Single sign-on cuts support and training costs while speeding access to critical data.
Nelson Martinez Jr. used to hate Monday mornings. As systems support manager for the city of Miami Beach, Fla., he is charged with ensuring that IT efficiently supports the city’s government offices as well as its public-safety officers. And each Monday, his help desk was inundated with calls for password resets.
But these days, Monday mornings are quiet. Just over two years ago, Martinez implemented Imprivata’s OneSign single sign-on (SSO) appliance, which, in addition to providing law enforcement and government employees with access to the city’s various applications and data stores through a single ID and password, also includes a self-service password-reset function.
“Before, we were getting 50 calls every Monday, and now it’s gone down to maybe two or three, if that,” he says. “It’s a nice change.”
More state and local law enforcement agencies are implementing SSO as it matures and the benefits become more concrete. In the past, SSO solutions were complex and difficult to integrate, but options like Imprivata’s appliance are now easing SSO rollouts.
Imprivata’s OneSign is a hardened appliance with a Linux-based OS that integrates with the city’s Active Directory (AD) directory service to enable employees to use just one ID and password to access a variety of back-end applications and data stores. It can also handle access to legacy, non-AD applications by using profiles developed in house.
“Being in government, we like to get the most ROI we can, and we still have our share of legacy applications,” Martinez says. “And unfortunately, with legacy apps, some of them have internal built-in ID authentication that doesn’t really integrate with a directory service like Active Directory.”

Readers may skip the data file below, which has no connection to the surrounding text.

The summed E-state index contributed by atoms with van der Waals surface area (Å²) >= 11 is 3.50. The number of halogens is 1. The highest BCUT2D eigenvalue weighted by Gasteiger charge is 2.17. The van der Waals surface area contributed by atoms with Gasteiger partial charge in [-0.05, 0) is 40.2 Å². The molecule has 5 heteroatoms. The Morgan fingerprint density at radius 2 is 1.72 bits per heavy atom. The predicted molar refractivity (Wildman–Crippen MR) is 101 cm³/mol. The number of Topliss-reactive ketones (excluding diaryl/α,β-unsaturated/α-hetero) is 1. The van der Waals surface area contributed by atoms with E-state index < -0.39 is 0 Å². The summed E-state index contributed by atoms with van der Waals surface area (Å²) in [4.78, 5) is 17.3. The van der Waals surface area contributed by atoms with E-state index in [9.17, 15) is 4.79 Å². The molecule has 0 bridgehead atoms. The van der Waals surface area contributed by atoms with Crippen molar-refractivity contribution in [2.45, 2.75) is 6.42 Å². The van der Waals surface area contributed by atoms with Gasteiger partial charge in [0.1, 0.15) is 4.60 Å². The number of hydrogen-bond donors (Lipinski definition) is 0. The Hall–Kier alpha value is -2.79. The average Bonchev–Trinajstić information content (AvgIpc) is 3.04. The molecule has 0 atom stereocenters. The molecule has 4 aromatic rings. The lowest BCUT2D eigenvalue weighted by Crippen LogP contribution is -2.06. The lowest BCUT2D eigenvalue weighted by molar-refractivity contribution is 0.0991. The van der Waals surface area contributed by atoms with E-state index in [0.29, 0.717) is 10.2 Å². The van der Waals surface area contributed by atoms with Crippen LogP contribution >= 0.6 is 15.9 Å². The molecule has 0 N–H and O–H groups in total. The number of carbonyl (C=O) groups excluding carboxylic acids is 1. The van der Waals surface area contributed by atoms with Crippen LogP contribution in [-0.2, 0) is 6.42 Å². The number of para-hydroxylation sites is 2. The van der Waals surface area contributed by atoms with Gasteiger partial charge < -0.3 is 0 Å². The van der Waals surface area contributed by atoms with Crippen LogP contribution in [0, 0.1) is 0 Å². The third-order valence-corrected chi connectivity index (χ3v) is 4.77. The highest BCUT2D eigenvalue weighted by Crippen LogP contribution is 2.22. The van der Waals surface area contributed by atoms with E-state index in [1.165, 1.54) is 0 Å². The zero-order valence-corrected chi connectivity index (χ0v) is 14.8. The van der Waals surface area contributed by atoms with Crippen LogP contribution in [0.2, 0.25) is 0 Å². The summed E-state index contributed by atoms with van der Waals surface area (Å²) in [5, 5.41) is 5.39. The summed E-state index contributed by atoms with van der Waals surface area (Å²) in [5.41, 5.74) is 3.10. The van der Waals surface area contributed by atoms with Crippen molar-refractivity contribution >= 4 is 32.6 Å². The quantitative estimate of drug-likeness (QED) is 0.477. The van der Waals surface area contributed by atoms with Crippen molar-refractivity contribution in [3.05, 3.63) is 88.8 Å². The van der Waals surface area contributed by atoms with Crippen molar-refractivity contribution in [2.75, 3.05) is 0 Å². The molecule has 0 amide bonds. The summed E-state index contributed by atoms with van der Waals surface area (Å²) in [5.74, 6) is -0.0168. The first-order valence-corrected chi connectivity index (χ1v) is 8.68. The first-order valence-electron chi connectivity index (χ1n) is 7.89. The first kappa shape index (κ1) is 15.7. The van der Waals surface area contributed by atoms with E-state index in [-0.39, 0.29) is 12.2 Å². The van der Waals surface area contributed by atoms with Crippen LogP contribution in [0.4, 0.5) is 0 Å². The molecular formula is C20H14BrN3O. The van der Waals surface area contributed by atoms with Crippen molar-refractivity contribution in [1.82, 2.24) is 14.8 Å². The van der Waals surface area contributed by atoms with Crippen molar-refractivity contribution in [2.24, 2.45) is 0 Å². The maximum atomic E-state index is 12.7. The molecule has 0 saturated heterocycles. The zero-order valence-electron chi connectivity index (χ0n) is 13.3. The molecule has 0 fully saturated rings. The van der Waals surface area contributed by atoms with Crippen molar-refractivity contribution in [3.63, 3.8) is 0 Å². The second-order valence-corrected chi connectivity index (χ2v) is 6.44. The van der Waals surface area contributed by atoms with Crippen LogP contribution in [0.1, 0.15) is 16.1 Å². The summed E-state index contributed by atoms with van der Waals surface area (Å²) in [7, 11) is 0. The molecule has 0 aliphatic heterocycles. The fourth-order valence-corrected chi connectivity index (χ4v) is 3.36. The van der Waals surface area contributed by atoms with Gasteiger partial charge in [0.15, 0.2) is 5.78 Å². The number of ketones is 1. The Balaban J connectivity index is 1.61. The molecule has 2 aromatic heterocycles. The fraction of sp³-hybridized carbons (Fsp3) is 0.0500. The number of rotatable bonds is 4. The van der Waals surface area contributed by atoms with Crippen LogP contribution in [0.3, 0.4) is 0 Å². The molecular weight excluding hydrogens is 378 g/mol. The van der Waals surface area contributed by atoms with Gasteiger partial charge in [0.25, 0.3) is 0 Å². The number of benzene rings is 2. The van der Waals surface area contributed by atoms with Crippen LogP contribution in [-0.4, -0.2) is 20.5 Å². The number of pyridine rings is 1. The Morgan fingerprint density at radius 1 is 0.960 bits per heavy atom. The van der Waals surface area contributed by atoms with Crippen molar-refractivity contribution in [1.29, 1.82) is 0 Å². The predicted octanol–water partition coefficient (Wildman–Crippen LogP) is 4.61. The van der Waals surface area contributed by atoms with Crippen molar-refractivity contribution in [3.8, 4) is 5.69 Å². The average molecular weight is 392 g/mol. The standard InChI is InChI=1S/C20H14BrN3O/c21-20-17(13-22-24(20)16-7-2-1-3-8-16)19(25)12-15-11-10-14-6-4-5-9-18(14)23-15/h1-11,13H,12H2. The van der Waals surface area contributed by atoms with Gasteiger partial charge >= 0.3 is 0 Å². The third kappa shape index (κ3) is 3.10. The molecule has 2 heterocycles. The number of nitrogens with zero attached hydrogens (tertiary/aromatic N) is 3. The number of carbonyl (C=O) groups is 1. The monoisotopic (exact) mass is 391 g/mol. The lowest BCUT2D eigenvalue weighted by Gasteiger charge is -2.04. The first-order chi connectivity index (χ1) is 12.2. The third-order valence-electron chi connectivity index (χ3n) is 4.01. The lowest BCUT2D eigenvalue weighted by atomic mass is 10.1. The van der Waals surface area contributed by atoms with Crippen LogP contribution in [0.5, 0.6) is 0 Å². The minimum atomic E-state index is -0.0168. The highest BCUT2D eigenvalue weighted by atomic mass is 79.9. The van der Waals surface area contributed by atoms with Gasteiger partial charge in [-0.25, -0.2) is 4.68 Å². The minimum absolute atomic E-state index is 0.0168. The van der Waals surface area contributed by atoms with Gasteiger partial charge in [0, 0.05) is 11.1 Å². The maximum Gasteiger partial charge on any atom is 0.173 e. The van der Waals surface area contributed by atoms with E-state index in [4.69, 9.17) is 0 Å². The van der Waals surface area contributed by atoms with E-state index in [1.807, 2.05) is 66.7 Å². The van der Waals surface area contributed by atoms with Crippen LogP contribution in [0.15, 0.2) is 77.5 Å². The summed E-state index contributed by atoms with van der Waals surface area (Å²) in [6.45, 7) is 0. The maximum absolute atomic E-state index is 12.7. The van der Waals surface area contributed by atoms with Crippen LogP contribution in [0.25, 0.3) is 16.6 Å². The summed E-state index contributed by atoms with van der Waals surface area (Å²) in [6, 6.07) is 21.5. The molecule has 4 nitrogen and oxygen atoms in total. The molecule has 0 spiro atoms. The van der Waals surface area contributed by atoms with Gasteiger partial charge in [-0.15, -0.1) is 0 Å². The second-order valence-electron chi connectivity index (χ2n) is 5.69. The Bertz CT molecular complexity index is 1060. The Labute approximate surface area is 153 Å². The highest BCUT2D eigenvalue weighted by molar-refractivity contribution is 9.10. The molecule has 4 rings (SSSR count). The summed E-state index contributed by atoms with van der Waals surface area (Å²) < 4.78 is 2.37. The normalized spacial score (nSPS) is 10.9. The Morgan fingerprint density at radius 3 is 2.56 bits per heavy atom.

To include legacy applications in the SSO solution, Martinez uses a wizard within Imprivata to build a profile for each app that includes parameters such as the look of the login screen, where on the screen the ID and password are entered, what they look like and what screens a successful login generates. The next time users try that application, they enter their user ID and password, but Imprivata captures that information.
“The minute they put in their ID and password, the Imprivata agent associates it with them, so the next time they crank it up, it automatically provides the user ID and password,” Martinez says. “And they don’t have to put anything in there again.”
The result is that Miami Beach’s law enforcement community is far more efficient. “The less time it takes for us to log in or do password resets for public safety, the more time they can spend inside their vehicles doing productive work,” Martinez explains. “And that benefits the whole community.”
Active Directory Approach
Like Miami Beach, law enforcement agencies within the state of Alabama also were finding that password management for its various back-end data stores and applications was getting out of hand.
“We had multiple tools out there that weren’t getting used because it would take officers too long to log in,” says Shane Hammett, senior project manager for the Alabama Criminal Justice Information Center (ACJIC). “Plus, there were multiple passwords, people were constantly calling that they’d forgotten their password, and expiration of passwords on all these applications were at different times. It got to be very complicated, and we knew we had to address that.”
At the time, appliance-based solutions like Imprivata were not commonplace. So the team at ACJIC implemented a homegrown SSO solution as part of the AlaCOP.gov web portal. The .NET application, called the Active Directory Authentication Processing Tool (ADAPT), acts as a generic front end to the various applications and data stores accessed through the portal. ADAPT integrates with AD in the background so that once a user logs into the portal, ADAPT checks his AD credentials and automatically provides him with the correct rights and privileges.